Pat Barker | Critical Review by Kathleen Jamie

This literature criticism consists of approximately 2 pages of analysis & critique of Pat Barker.
This section contains 401 words
(approx. 2 pages at 300 words per page)
Buy the Critical Review by Kathleen Jamie

Critical Review by Kathleen Jamie

SOURCE: "Filling in the Blanks," in The Times Literary Supplement, No. 4489, April 14-20, 1989, p. 404.

Jamie is a Scottish poet, dramatist, and critic. In the following review of The Man Who Wasn't There, she applauds Barker's ability to draw interesting characters but suggests that the novel's plot is somewhat confusing.

The man who wasn't there is Colin's father. "Shot down", says Viv, his mum; "Buggered off", thinks Colin. He noticed on the first day at school his birth certificate was shorter than everyone else's. Now that he can read he's not going to wait till he's twenty-one to be told about his father, as Viv says he must. Next time Viv goes out to serve as waitress in a nightclub, he rifles the old handbag in the wardrobe till he finds the certificate. Against the space for his father's name is a blank.

Colin is twelve, smart, cheeky, always in trouble at school. Colin fills the vacuum left by the absence of his father by creating an ongoing B-movie, a ham adventure set halfway between Boy's Own and occupied France. Colin's film stars himself, alias Garçon: a twelve-year-old parachuted into France because of his uncanny fluency with the language. He is surrounded in the film by the people who inhabit his real life, only they're French, in cafés and stations. He tries out stories of espionage, betrayal, torture and confession. When Colin's friends say "My dad says", all that Colin has to counter with is images from films. His own film is funny, sometimes unwittingly; it is a retreat as well as an exploration.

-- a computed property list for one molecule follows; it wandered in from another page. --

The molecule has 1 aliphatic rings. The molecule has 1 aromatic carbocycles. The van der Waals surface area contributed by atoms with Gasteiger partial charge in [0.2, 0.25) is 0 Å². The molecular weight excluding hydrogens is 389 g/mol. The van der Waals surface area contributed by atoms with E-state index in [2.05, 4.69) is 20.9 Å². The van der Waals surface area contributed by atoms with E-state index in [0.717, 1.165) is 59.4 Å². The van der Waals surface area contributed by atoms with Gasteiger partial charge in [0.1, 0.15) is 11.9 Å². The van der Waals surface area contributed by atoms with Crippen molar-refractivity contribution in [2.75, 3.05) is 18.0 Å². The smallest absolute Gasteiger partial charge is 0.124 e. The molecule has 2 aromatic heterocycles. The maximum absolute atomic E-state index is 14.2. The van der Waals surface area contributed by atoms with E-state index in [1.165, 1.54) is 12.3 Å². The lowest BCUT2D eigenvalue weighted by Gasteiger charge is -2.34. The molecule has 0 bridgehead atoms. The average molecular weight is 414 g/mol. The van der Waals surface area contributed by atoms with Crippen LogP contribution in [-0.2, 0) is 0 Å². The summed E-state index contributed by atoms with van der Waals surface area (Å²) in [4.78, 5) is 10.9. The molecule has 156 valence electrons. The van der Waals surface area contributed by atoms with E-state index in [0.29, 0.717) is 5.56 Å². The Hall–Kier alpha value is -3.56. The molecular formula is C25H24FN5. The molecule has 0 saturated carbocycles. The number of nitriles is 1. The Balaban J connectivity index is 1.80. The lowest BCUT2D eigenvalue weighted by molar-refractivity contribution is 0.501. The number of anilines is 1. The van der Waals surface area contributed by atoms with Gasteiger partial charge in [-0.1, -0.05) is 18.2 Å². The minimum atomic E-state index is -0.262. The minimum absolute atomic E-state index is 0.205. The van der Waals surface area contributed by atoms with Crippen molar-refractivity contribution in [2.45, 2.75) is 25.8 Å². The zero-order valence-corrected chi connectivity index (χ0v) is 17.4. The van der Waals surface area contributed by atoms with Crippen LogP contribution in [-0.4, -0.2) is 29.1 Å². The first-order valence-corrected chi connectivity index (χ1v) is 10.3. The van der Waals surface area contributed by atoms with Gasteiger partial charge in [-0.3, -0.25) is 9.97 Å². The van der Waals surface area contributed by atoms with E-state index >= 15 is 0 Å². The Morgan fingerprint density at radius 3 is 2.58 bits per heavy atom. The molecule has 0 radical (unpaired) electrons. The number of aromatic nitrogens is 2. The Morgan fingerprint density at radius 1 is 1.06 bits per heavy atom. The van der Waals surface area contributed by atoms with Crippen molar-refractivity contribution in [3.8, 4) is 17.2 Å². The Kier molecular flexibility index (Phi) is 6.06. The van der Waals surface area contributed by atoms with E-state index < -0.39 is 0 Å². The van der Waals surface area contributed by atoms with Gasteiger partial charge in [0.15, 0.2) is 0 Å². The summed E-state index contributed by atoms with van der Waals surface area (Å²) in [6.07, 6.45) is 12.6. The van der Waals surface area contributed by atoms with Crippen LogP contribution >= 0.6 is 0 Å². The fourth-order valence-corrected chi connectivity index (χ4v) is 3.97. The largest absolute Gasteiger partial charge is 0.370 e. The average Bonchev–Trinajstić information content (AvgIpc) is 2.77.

Pat Barker's talent is for people, period and dialogue; and in Colin she perfectly creates the mind of a 1950s twelve-year-old, a latch-key kid. The war years, the time of Colin's birth, were the time of his mother's life. Her current boyfriend is the married owner of the nightclub where she works. To this romance Colin puts a quick and expert end. Pat Barker's community is made up of real people, tolerant and abrasive. It is they, and their dialogue, who make this book [The Man Who Wasn't There], with their matinées and outings, séances and beans-on-toast. The plot is slightly confusing: there is an uncertainty as to the identity of "the man in black"—a character from Colin's imagination who becomes real. Is he real? Is he Colin's father? A ghost? Is he Colin's future?

(read more)

This section contains 401 words
(approx. 2 pages at 300 words per page)
Buy the Critical Review by Kathleen Jamie
Follow Us on Facebook